The Big Ole Lens Test Party – testing a variety of lenses in video

by planetMitch3 Comments

Benjamin Eckstein sent us this interesting study on lenses – it was shot on the Panasonic AF100 (not an HDSLR) but thought you might gain some knowledge from this non-scientific test.

The Big Ole Lens Test Party

Frame grab from Rick Macomber


This all started because on a daily basis, it seems, my Twitter feed is chock full of discussions about how lens X is SO MUCH better than lens Y, etc, etc. People talk about how much better a certain lens looks over another and I just don’t buy it. I mean, I would guess that there is a difference, and I’d hope so for the difference you can pay between cheaper and more expensive lenses, but I just couldn’t imagine that on the same camera, the differences would be monumental. So, I decided to put my money where my mouth is, get together a bunch of lenses, and see what all the hype was about. I had been talking with my buddy Chris Loughran about doing this, and he definitely wanted to hop aboard and work on this. He had more experience with higher end lenses than I did and was pretty sure I’d see a big difference across the range of lenses we were going to test. Previously, I had never really shot with any cinema lenses, and only worked with video specific lenses Canon and Fujinon zooms and then still lenses with 35mm adapters, DSLRs, and then large-sensor video cameras.  I was certainly aware of the mechanical advantages of the cinema-specific lenses, but was more interested in the differences we could SEE in the shots. I thought that this would be a good opportunity to get together some Boston-area shooters, so I invited a bunch of guys over to partake in some food, beers, and lens testing.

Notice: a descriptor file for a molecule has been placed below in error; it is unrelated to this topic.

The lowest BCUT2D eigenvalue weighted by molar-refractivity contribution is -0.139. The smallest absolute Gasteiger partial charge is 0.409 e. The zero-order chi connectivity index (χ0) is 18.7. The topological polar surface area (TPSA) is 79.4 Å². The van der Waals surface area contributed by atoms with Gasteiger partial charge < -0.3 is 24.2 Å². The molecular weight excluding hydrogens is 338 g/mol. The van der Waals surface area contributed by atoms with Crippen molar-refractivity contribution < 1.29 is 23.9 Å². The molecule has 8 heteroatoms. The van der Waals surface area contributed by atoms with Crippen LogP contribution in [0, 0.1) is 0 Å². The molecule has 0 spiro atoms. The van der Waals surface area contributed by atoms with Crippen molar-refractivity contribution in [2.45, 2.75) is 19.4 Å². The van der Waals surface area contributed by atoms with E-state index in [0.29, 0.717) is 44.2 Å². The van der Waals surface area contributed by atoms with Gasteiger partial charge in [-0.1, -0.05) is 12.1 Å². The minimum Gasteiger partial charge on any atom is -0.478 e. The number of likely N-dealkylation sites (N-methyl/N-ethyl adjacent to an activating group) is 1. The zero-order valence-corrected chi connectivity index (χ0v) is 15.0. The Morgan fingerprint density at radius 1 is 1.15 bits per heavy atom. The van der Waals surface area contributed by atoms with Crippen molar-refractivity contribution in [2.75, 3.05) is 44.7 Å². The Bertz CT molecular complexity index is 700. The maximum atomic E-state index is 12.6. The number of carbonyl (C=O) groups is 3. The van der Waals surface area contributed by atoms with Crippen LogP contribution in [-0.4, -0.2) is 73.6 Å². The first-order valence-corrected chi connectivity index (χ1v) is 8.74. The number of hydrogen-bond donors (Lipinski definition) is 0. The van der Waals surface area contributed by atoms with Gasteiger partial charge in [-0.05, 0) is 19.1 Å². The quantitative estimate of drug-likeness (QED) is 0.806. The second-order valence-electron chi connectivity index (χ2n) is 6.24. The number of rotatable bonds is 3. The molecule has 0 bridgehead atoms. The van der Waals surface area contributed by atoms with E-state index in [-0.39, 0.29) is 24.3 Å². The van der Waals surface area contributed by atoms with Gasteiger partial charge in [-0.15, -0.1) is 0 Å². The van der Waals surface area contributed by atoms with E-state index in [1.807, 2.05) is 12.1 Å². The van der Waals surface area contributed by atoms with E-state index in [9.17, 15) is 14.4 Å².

The Lenses

We had a wide-array of lenses ranging in price from $450 to about $18k. With the exception of one lens, all were either 35mm focal length primes, or zooms set to 35mm. Here was our lineup from most expensive to least expensive.

-Cooke s4 35mm f2.0 (I believe retail is about $18,000)

-Zeiss Super Speed 35mm f1.3 (not in production anymore, I think they are available used for about $5-7k)

-Zeiss CP2 35mm f2.1 ($3900)

-Olympus 14-35 f2.0 ($2299)

-Nikon 17-35 f2.8 ($1699)

-Canon 17-55 f2.8 ($1099)

-Nikon AIS 35mm f1.4 (approx $899, but this was a de-clicked version, which would cost more)

-Sigma 30mm f1.4 ($489)

-Tamron 17-50 f2.8 ($459)

With the exception of the Sigma, Tamron and Canon lenses, all other lenses could be aperture adjusted on the lens (or in the camera). We mounted the EOS mount lenses to a 7D to set aperture on each. We did this test at f4 on each lens (as that seemed the most appropriate for this scene), but in comparing the waveforms on each lens, found we needed to open to about 3.5/3.8 on the EOS lenses to get the same exposure.

The Camera

We used my Panasonic AF-100 to test all of these lenses.

Much more info on: The Big Ole Lens Test Party « Benjamin Eckstein.

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the BTS video

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(cover photo credit: snap from the video)


  1. Benjamin & friends, thanks for posting an informative test. Nice job! I agree that the Cooke S4 was the nicest looking lens. However, I was also surprised at how slight the differences were considering the price differences. But of course, I was looking at this with web compression, etc. A larger hi rez display with no additional compression would likely show more differences. And you weren’t stressing these lenses too greatly. One generally sees greater differences with wide and long lenses – not mid-range. Also, shooting wide open will be more telling on quality. Breathing is generally more pronounced on longer zooms such as a 70 – 200mm or greater range like 25 – 250mm.

    This test does confirm my philosophy based on over 30 years of shooting (including 21 features). Get the best lenses you can comfortably afford for each project and then worry about something else. Expressive lighting and camera composition are much more important – and of course story and acting are king. For most projects, any of these lenses would be acceptable to a majority of audiences. As long as overall quality is consistent, most viewers won’t notice or care. For me, quality is a balance of choices. Use your budget wisely. There are many important tools that can be helpful in addition to cameras and lenses.

  2. Great to watch. Got 2 of those lenses that are tested (tamron and Sigma)…. good to see the differences are not too great…

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